THE COLONY, as previously mentioned, also looks superb, albeit in a washed out, dim, and grimy kind of way that may turn some viewers off.  Markus Forderer's aggressively bleak cinematography does a bravura job of selling a futuristic Earth of perpetual ecological decay.  The planet looks like one waterlogged hellhole, which makeshift shelters being stitched together by whatever improvised building material is left in this macabre wasteland.  There's a foreboding and dark grandeur to the imagery here, which shows how well THE COLONY sells its desolate world of tomorrow.  I can certainly understand how some viewers will find this film too morose to sit through, and Fehlbaum absolutely is more enamored with generating a mood and texture to his world than peppering it with obligatory action beats.  This is anything but an audience placating piece of post-apocalyptic sci-fi, but that's precisely what marks it effective for me.   

That, and THE COLONY is commendably an ideas-driven sci-fi thriller, and its overall moral outlook on what colonizing is like for both the colonizer and those that are colonized is intriguing.  Blake finds herself on the early receiving end of a less than warm welcome from the humans she first comes in contact with, and in their mind this newcomer is an instant threat to disrupting their way of life (with the irony being, of course, that they are all human beings with ties to the Earth, in one form or another).  There's a lot to be said about how THE COLONY is tackling ideas that are hardly new to the genre (stories of class struggles versus the haves and have nots are as old as the film medium itself), and sub-themes about rich fat cats thinking they have ownership and privilege over other perceived lesser cultures has an undeniable timeliness as well.  Added on to that is the fact that countless sci-fi thrillers of the past have tackled our world being decimated by man-made natural disasters.  What's in THE COLONY is hardly fresh and new, but on a conceptual level Fahlbaum is at least opting for the more thoughtful route through the subject matter versus inundating us with visual effects and mindless spectacle. 

Not everything is well realized, though, especially for how the film begins to traverse down a tricky rabbit hole of Blake's own perceptions of motherhood as well as her fractured memories of her own father (Sebastian Roche), who we learn was in the party of the first exploratory mission back to Earth and is presumed dead.  Sometimes, the screenplay here in this regard doesn't feel as nurtured as it wants to, leading to THE COLONY having a bit of an unfocused vibe at times.  And the villain of the piece (difficult to discuss without engaging in spoilers) is a vile figurehead that begins with noble intentions and is later revealed to be a tyrant that considers those under him to be savages to tame.  It's all a little too aggressively on the nose for me in terms of relatable historical analogies.  THE COLONY is brimming with good ideas and, at its heart, has a lot it wants to say about said ideas, but not all of its commentary sticks to landing in the end.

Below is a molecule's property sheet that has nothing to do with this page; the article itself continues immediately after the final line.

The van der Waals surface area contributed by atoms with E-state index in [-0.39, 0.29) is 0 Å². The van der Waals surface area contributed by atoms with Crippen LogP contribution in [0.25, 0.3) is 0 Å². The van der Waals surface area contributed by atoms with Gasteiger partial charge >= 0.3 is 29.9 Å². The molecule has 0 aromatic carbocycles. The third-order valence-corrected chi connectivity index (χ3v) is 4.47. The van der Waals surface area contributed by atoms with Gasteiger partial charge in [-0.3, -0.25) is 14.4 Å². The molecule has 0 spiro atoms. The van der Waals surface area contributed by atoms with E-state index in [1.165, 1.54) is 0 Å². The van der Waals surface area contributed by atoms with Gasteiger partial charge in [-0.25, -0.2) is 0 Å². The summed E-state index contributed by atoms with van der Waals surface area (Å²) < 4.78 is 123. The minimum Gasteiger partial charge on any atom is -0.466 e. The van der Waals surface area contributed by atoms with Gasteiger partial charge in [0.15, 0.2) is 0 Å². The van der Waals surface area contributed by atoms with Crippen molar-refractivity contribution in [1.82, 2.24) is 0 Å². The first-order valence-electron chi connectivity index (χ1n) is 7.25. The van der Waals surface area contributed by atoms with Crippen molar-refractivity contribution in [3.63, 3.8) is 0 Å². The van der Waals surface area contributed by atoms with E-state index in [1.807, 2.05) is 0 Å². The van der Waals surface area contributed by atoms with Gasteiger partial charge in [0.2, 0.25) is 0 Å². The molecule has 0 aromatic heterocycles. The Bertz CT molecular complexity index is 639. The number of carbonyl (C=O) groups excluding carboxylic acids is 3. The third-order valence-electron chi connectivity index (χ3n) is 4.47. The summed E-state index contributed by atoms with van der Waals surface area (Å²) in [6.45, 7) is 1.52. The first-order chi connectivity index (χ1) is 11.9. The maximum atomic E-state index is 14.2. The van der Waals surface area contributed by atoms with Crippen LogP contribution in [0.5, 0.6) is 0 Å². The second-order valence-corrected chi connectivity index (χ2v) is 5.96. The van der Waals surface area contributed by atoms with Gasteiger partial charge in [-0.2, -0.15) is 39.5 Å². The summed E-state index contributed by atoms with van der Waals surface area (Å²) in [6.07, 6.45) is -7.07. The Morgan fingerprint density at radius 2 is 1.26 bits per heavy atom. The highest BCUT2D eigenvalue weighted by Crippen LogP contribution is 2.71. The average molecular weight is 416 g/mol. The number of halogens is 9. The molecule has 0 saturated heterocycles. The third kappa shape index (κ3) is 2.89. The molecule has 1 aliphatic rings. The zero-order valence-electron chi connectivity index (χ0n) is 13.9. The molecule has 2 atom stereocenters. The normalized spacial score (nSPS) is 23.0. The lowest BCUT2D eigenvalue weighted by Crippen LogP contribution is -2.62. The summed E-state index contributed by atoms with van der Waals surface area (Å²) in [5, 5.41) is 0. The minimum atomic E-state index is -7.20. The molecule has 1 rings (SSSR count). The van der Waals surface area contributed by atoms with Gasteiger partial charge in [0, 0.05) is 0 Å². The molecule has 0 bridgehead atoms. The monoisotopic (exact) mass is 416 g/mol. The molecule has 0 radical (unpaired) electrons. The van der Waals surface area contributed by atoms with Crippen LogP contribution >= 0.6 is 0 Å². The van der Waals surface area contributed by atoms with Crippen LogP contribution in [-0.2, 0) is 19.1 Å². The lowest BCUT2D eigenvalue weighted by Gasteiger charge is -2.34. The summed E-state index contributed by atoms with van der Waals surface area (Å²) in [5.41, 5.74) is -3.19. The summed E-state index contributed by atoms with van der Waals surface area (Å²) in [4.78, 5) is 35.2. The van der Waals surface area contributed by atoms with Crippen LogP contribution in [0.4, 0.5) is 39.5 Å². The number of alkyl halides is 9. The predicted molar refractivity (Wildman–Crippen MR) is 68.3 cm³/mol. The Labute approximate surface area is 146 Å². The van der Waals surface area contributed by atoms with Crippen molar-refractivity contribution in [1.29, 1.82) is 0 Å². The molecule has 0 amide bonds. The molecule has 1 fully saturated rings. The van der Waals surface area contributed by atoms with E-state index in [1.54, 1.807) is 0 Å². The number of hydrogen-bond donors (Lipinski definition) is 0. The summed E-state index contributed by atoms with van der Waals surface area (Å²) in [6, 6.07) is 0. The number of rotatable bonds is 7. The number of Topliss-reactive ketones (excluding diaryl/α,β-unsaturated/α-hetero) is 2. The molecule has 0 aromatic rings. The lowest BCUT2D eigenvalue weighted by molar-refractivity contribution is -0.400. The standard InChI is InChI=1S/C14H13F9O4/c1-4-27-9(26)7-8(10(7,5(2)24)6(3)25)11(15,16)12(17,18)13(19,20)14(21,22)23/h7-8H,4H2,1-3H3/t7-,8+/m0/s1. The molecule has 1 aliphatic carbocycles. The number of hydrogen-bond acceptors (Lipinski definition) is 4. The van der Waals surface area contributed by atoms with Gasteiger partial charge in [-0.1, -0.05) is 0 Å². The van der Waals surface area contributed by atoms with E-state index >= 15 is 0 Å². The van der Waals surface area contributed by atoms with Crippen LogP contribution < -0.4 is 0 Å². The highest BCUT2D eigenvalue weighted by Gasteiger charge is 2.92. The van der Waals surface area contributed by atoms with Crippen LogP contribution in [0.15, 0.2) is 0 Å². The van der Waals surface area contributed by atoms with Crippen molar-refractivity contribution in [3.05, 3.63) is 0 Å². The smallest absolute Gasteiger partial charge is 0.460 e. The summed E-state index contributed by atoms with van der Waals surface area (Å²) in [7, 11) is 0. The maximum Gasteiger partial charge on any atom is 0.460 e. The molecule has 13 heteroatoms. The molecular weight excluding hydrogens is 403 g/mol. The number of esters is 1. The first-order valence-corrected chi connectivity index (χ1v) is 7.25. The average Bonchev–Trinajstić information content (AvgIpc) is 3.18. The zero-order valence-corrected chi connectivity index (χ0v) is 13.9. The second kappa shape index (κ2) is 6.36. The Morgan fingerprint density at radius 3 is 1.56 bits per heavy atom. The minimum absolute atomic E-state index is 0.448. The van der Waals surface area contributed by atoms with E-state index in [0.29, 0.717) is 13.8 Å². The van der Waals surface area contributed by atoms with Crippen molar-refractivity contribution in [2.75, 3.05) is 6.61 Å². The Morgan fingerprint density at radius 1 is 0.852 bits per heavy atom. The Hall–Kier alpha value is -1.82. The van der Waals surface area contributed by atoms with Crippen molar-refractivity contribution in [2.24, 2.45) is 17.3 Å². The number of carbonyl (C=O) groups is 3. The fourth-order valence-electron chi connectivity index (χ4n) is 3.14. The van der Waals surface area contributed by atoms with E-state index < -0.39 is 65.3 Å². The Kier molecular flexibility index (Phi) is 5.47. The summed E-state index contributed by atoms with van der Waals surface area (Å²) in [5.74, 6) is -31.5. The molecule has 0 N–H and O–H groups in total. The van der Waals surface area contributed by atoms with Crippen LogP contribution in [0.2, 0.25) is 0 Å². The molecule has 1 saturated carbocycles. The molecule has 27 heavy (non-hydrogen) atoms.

Still, I liked enough of what I saw here to warrant a modest endorsement.  I find myself gravitating towards smaller budgeted, little engines that could sci-fi productions, mostly because their more lavish and epically scoped genre cousins often suffer from relative boring sameness for me.  The world that Fehlbaum concocts here is most assuredly visionary and he does bring a level of thankless and impressive scale here with limited resources, not to mention that the performances are authentically grounded (Arnezeder is kind of the emotional epicenter and glue that holds the film together).  The troupes that THE COLONY wades through are ageless and superficially makes the story feel unoriginal and familiar, but I nevertheless found the film engaging and its maker deserves kudos for given this dystopian world a bold look and feel all to its own; Fehlhaum puts it together with solid craftsmanship and conviction.  This is just his second feature film, but it's consummate enough to make me want to seek out future projects from him to come.